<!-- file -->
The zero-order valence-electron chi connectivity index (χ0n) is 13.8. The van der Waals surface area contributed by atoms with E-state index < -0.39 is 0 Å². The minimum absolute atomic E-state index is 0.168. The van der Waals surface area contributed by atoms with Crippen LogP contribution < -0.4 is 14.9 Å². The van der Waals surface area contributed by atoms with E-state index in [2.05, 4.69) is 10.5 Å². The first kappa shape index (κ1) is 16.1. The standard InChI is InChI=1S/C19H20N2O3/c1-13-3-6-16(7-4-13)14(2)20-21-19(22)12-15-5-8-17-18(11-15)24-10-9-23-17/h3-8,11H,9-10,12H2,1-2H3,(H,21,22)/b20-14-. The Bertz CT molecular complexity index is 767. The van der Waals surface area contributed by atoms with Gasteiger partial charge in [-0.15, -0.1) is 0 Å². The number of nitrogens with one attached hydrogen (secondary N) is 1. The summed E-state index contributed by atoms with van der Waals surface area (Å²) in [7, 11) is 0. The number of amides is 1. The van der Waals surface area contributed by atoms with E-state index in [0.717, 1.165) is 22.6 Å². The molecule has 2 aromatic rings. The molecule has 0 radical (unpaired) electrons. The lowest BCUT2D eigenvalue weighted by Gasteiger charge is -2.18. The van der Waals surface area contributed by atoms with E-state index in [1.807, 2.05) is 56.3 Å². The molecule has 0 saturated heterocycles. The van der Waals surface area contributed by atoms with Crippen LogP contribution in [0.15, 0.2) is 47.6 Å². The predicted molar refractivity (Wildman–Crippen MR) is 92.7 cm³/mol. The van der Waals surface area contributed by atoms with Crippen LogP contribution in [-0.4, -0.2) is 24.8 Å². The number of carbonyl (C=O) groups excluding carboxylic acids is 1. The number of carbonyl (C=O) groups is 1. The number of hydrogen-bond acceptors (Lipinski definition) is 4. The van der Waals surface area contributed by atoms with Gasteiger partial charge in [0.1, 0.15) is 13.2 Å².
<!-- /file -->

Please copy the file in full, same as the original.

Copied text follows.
The zero-order valence-electron chi connectivity index (χ0n) is 13.8. The van der Waals surface area contributed by atoms with E-state index < -0.39 is 0 Å². The minimum absolute atomic E-state index is 0.168. The van der Waals surface area contributed by atoms with Crippen LogP contribution < -0.4 is 14.9 Å². The van der Waals surface area contributed by atoms with E-state index in [2.05, 4.69) is 10.5 Å². The first kappa shape index (κ1) is 16.1. The standard InChI is InChI=1S/C19H20N2O3/c1-13-3-6-16(7-4-13)14(2)20-21-19(22)12-15-5-8-17-18(11-15)24-10-9-23-17/h3-8,11H,9-10,12H2,1-2H3,(H,21,22)/b20-14-. The Bertz CT molecular complexity index is 767. The van der Waals surface area contributed by atoms with Gasteiger partial charge in [-0.15, -0.1) is 0 Å². The number of nitrogens with one attached hydrogen (secondary N) is 1. The summed E-state index contributed by atoms with van der Waals surface area (Å²) in [7, 11) is 0. The number of amides is 1. The van der Waals surface area contributed by atoms with E-state index in [0.717, 1.165) is 22.6 Å². The molecule has 2 aromatic rings. The molecule has 0 radical (unpaired) electrons. The lowest BCUT2D eigenvalue weighted by Gasteiger charge is -2.18. The van der Waals surface area contributed by atoms with E-state index in [1.807, 2.05) is 56.3 Å². The molecule has 0 saturated heterocycles. The van der Waals surface area contributed by atoms with Crippen LogP contribution in [0.15, 0.2) is 47.6 Å². The predicted molar refractivity (Wildman–Crippen MR) is 92.7 cm³/mol. The van der Waals surface area contributed by atoms with Crippen LogP contribution in [-0.4, -0.2) is 24.8 Å². The number of carbonyl (C=O) groups excluding carboxylic acids is 1. The number of carbonyl (C=O) groups is 1. The number of hydrogen-bond acceptors (Lipinski definition) is 4. The van der Waals surface area contributed by atoms with Gasteiger partial charge in [0.1, 0.15) is 13.2 Å².